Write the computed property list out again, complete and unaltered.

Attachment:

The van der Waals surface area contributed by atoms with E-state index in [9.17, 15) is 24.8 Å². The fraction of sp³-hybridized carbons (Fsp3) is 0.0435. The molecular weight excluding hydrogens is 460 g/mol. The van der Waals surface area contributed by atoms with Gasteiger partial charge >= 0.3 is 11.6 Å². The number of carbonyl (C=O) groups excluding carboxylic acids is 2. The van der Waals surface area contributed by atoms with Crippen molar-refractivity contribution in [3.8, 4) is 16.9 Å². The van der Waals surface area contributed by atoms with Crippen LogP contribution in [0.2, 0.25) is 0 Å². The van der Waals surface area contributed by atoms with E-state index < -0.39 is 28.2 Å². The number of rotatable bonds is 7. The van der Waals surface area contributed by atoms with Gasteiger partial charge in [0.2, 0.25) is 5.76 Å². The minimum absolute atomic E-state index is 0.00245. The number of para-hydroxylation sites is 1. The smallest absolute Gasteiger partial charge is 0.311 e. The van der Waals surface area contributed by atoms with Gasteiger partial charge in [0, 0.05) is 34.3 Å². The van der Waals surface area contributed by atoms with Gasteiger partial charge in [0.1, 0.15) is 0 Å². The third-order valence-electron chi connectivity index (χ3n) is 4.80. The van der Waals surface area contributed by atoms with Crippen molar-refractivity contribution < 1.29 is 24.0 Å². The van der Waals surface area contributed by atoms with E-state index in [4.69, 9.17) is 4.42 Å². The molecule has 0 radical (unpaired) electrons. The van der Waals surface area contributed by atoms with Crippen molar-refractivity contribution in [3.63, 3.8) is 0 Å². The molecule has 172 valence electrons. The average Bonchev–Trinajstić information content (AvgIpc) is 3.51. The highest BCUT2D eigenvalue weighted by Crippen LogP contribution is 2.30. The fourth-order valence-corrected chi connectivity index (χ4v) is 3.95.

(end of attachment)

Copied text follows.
The van der Waals surface area contributed by atoms with E-state index in [9.17, 15) is 24.8 Å². The fraction of sp³-hybridized carbons (Fsp3) is 0.0435. The molecular weight excluding hydrogens is 460 g/mol. The van der Waals surface area contributed by atoms with Gasteiger partial charge >= 0.3 is 11.6 Å². The number of carbonyl (C=O) groups excluding carboxylic acids is 2. The van der Waals surface area contributed by atoms with Crippen molar-refractivity contribution in [3.8, 4) is 16.9 Å². The van der Waals surface area contributed by atoms with Crippen LogP contribution in [0.2, 0.25) is 0 Å². The van der Waals surface area contributed by atoms with E-state index < -0.39 is 28.2 Å². The number of rotatable bonds is 7. The van der Waals surface area contributed by atoms with Gasteiger partial charge in [0.2, 0.25) is 5.76 Å². The minimum absolute atomic E-state index is 0.00245. The number of para-hydroxylation sites is 1. The smallest absolute Gasteiger partial charge is 0.311 e. The van der Waals surface area contributed by atoms with Gasteiger partial charge in [0, 0.05) is 34.3 Å². The van der Waals surface area contributed by atoms with Gasteiger partial charge in [0.1, 0.15) is 0 Å². The third-order valence-electron chi connectivity index (χ3n) is 4.80. The van der Waals surface area contributed by atoms with Crippen molar-refractivity contribution < 1.29 is 24.0 Å². The van der Waals surface area contributed by atoms with E-state index in [4.69, 9.17) is 4.42 Å². The molecule has 0 radical (unpaired) electrons. The van der Waals surface area contributed by atoms with Crippen molar-refractivity contribution in [3.63, 3.8) is 0 Å². The molecule has 172 valence electrons. The average Bonchev–Trinajstić information content (AvgIpc) is 3.51. The highest BCUT2D eigenvalue weighted by Crippen LogP contribution is 2.30. The fourth-order valence-corrected chi connectivity index (χ4v) is 3.95.